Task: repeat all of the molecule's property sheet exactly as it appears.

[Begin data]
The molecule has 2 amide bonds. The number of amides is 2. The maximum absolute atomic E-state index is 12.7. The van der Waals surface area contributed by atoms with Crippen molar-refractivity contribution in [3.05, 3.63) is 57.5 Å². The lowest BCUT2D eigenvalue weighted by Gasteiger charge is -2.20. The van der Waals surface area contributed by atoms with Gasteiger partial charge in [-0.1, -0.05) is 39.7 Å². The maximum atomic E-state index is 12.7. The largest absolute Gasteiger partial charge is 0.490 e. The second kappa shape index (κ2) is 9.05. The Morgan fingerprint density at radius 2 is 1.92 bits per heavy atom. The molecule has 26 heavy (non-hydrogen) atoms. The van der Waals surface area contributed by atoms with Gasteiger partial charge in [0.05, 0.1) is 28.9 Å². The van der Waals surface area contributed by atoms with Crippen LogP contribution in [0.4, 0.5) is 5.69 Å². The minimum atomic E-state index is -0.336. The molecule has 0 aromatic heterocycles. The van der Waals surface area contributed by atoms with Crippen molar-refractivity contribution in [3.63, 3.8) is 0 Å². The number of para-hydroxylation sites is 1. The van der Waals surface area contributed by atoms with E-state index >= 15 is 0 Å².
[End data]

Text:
The molecule has 2 amide bonds. The number of amides is 2. The maximum absolute atomic E-state index is 12.7. The van der Waals surface area contributed by atoms with Crippen molar-refractivity contribution in [3.05, 3.63) is 57.5 Å². The lowest BCUT2D eigenvalue weighted by Gasteiger charge is -2.20. The van der Waals surface area contributed by atoms with Gasteiger partial charge in [-0.1, -0.05) is 39.7 Å². The maximum atomic E-state index is 12.7. The largest absolute Gasteiger partial charge is 0.490 e. The second kappa shape index (κ2) is 9.05. The Morgan fingerprint density at radius 2 is 1.92 bits per heavy atom. The molecule has 26 heavy (non-hydrogen) atoms. The van der Waals surface area contributed by atoms with Gasteiger partial charge in [0.05, 0.1) is 28.9 Å². The van der Waals surface area contributed by atoms with Crippen LogP contribution in [0.4, 0.5) is 5.69 Å². The minimum atomic E-state index is -0.336. The molecule has 0 aromatic heterocycles. The van der Waals surface area contributed by atoms with Crippen molar-refractivity contribution in [3.63, 3.8) is 0 Å². The number of para-hydroxylation sites is 1. The van der Waals surface area contributed by atoms with E-state index >= 15 is 0 Å².